The review found “considerable strengths” at the company, noted Smith, while being critical of McKessar’s behaviour. It found that CRS Music did not have any policies or processes in place to ensure the safety and wellbeing of its staff and artists, but was committed to addressing this gap.
No other inappropriate behaviour was uncovered by the review.
1.40pm: Ardern and Biden speak ahead of APEC meeting
Jacinda Ardern has spoken to US president Joe Biden ahead of a virtual leaders’ retreat as part of the APEC summit.
New Zealand is hosting this year’s event but, due to Covid-19, it will entirely be held online.
In a statement, Ardern said she spoke with Biden about the “critical importance” of working together to navigate out of the pandemic.
“We also discussed the stability of the Indo-Pacific region. The United States and New Zealand share many common values and interests, including a commitment to an open and rules-based Indo-Pacific,” Ardern said.
“I raised the importance of strengthening the economic architecture in the region post-Covid in order to facilitate greater trade and investment.”
The vaccine roll-out was also discussed, said Ardern, as was the United States’ involvement with the Christchurch Call. “I thanked the president for the United States joining the Christchurch Call and how their membership has provided momentum to the work to eradicate violent extremist content online,” Ardern said.
1.10pm: Playa Zahara mariners to move to Christchurch MIQ facility
13 mariners from onboard the Playa Zahara will be moved to a quarantine facility in Christchurch after the vessel arrives in Lyttelton today.
The crew has been battling an outbreak of Covid-19 that started after “flu-like symptoms” were reported while the ship was off the coast of Taranaki.
Five crew members will quarantine onboard the ship while it is in Lyttelton.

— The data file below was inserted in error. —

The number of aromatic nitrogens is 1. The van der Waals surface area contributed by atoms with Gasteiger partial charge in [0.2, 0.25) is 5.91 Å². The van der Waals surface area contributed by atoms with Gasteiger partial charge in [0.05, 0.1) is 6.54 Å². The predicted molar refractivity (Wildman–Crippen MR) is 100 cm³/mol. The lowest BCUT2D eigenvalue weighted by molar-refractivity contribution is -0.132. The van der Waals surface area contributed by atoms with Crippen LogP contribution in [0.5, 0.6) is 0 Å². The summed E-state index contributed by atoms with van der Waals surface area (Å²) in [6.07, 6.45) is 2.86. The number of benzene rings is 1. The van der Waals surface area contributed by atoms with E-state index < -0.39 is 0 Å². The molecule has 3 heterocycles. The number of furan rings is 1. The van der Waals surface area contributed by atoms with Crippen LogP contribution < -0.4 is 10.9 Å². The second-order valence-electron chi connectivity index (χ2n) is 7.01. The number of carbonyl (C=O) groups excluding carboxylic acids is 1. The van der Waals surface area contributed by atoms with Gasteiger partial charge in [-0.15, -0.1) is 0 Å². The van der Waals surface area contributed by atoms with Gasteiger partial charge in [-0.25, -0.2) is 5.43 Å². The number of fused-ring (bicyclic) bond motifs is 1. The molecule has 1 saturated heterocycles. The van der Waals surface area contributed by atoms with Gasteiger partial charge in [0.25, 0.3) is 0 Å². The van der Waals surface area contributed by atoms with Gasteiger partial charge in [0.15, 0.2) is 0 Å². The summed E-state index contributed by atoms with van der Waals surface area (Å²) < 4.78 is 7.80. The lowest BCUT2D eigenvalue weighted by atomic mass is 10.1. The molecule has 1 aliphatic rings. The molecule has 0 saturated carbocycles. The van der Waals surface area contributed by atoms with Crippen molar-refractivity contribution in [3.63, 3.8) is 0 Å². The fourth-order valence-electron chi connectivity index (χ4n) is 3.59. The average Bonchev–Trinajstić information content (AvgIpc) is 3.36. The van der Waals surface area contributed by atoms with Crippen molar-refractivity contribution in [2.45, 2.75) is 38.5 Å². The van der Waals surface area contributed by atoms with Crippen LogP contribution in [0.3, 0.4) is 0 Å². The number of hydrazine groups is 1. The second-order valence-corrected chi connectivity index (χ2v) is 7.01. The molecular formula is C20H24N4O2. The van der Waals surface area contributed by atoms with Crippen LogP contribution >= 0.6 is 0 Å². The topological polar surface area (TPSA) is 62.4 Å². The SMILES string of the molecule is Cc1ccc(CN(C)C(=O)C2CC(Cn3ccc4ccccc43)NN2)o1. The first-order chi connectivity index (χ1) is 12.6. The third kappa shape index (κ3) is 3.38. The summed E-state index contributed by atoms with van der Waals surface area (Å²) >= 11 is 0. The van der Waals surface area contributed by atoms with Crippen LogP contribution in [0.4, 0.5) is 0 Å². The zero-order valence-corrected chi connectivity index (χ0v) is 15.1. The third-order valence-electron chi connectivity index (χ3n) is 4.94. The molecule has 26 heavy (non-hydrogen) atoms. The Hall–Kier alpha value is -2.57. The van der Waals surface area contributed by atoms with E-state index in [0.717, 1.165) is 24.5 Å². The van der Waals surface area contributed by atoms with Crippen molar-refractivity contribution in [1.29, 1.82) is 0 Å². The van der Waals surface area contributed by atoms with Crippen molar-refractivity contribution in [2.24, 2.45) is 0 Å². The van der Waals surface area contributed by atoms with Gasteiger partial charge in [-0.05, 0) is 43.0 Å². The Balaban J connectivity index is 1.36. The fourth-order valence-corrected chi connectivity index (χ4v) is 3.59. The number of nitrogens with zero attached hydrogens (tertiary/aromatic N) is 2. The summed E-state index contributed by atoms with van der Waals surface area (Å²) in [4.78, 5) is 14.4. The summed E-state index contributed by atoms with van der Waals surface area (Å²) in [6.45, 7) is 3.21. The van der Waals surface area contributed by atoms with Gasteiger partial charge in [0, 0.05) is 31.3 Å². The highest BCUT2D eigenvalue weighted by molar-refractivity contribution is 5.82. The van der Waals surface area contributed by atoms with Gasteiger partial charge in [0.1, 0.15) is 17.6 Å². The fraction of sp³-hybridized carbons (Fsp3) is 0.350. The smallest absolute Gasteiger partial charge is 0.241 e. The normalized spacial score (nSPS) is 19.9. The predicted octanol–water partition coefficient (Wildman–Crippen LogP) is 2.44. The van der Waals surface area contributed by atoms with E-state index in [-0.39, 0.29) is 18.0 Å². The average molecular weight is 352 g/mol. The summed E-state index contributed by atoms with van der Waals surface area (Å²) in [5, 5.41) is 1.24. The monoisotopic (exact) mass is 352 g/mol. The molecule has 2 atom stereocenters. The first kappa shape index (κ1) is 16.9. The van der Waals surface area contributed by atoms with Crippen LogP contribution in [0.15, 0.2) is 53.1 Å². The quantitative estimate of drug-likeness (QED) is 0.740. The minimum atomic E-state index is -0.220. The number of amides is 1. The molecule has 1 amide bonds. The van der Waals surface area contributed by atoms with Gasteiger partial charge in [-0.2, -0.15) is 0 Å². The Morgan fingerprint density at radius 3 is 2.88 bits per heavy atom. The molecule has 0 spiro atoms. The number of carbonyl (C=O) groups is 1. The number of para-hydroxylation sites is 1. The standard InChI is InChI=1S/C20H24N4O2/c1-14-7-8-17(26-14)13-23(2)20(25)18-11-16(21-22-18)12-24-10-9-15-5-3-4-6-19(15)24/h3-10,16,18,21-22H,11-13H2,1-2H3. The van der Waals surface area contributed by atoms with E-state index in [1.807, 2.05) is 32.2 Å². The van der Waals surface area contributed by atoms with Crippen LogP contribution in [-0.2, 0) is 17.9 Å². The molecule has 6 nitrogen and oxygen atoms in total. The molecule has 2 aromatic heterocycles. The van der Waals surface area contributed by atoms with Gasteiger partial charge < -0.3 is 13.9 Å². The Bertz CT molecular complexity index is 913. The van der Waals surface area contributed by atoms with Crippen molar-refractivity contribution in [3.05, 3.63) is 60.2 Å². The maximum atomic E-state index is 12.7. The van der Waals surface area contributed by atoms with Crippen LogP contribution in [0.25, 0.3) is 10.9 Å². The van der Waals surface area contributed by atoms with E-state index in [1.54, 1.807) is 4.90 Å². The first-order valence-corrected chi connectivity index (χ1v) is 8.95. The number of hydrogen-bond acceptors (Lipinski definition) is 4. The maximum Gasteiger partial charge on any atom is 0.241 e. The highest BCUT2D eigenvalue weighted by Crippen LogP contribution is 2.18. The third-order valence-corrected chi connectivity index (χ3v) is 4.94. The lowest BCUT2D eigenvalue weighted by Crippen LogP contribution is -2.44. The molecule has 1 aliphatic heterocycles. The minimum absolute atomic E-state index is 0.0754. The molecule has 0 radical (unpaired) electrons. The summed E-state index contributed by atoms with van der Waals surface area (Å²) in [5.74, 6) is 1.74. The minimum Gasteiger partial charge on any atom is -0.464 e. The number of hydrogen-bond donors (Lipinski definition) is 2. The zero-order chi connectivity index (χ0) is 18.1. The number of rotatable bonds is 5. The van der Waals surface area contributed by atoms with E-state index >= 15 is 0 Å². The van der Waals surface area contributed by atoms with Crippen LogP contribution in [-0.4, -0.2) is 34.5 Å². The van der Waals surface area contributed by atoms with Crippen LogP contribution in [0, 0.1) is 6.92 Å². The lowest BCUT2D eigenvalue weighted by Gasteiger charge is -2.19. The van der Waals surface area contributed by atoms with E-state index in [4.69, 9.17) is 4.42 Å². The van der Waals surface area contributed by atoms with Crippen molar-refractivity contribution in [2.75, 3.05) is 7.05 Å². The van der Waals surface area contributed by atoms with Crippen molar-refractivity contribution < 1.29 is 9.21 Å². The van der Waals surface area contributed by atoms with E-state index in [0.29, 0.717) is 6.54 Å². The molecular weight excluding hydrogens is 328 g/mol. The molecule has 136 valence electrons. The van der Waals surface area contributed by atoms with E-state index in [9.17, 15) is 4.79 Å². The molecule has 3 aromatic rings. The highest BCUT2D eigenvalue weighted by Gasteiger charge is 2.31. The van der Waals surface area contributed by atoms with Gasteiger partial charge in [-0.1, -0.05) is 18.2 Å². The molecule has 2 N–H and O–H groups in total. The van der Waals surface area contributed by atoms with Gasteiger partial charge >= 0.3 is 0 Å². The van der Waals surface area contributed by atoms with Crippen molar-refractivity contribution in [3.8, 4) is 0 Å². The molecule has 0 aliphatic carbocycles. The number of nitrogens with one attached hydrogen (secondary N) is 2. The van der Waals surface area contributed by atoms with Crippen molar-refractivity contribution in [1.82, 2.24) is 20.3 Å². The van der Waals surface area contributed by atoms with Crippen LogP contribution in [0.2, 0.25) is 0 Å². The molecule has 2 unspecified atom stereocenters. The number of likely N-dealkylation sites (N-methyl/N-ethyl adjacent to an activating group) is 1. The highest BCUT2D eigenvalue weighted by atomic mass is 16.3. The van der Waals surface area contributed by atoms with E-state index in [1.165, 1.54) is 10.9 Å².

“The most recent crew aboard the Playa Zahara arrived in New Zealand on June 18 and spent two days at a managed isolation facility in Auckland,” said a Ministry of Health spokesperson. “They provided negative pre-departure tests before arriving in New Zealand and again tested negative before boarding the ship.”
The 13 crew who will be moved to the quarantine facility also includes two individuals who returned negative tests. Whole genome sequencing is still under way to determine what strain of the virus the mariners have.
Meanwhile, 16 crew from the Viking Bay remain in the Wellington quarantine facility. That includes one mariner who, after falling sick, was tested twice for Covid-19 with both results negative.
There are no cases of Covid-19 to report in the community today, with five new cases in managed isolation. Six previously reported cases have now recovered.
The number of active cases in New Zealand is now 48.
11.55am: An unusual sight on Queen Street
Tractors are lined up down Auckland’s Queen Street as part of nationwide protests by farmers against the government.
Generally speaking, the protests were driven by discontent about the government’s “ute tax” scheme along with heavy-handed new regulations.
This photo from RNZ’s Samuel Rillstone should give you a pretty clear idea of today’s scenes.
11.00am: Inflation hits 10 year high as petrol prices and construction boom
Annual inflation has risen to 3.3% – the largest increase in nearly a decade.
According to Stats NZ, price increases were widespread with 10 of the 11 main groups having higher prices on average than a year ago. Back in June 2011, inflation peaked at 5.3%.
However, it’s not instantly bad news: part of the reason for the price spike is because last year saw prices fall due to Covid-19.